Monitoring Cruelty: Online Database Tracks Cases

The recent case of alleged horse abuse in South Carolina underscores the need for a way to track convicted horse abusers nationwide, according Carol Darnell, a former Arabian horse breeder and longtime rescuer.

"We have to vet the people to whom we're selling horses," said Darnell, who currently owns and operates Arendal Arabians and Sanctuary in Choctaw, Okla.

In fact, such a resource does exist. Individuals, law enforcement officers, and rescue agency operators have been contributing to an interactive database at Pet-Abuse.com since 2001. The site is the brainchild of Alison Gianotto, a Southfields, N.Y., Web designer and Internet technology specialist who became interested in animal welfare issues when a neighbor's cat was killed.

Site visitors can search lists of convicted abusers by name, peruse the status of cruelty cases by state or by zip code, and monitor cases through court systems nationwide. The site also contains information about animal abuse laws and their application, as well as animal adoption contacts.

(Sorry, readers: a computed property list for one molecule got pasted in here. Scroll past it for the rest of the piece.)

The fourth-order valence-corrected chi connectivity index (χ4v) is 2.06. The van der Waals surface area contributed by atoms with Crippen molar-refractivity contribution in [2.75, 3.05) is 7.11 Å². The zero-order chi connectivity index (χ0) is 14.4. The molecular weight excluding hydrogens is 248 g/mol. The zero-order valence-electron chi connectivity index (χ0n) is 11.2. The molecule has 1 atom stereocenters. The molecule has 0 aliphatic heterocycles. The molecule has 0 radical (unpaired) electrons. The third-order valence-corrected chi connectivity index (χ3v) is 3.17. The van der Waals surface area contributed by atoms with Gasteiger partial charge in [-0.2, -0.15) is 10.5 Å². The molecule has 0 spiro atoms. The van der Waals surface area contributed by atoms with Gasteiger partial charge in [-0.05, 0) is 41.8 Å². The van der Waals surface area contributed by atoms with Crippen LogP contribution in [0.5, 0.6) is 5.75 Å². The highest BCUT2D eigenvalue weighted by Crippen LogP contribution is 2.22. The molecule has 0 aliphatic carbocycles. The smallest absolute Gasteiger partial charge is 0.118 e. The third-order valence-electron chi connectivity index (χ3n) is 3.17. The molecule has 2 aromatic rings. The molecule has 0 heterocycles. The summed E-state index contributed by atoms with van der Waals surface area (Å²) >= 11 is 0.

Database information comes from a variety of sources including national and international news sites, which Gianotto scours daily. The general public can also contribute data, but not without the paper trail to support it.

"You can't say, 'I think my neighbor is abusing his animals,'" Gianotto said. "There has to be a citation or conviction on file to substantiate the information."

In the past seven years, Pet-Abuse.com's database has grown from just a handful of cases to 12,833. And Gianotto plans to expand the site to make public the names of prosecutors nationwide, how many cases they try annually, and case outcomes.

"I believe that we don't need more laws, we need more enforcement," she said.

Meanwhile, the site is getting praise from animal welfare agencies.

"It's definitely a good idea to have information about cruelty available to the general public," said Keith Dane, director of equine protection for the Humane Society of the United States. "It also serves as a reminder to make potential abusers think twice and understand that horse cruelty is a crime."

About the Author

Pat Raia

Pat Raia is a veteran journalist who enjoys covering equine welfare, industry, and news. In her spare time, she enjoys riding her Tennessee Walking Horse, Sonny.

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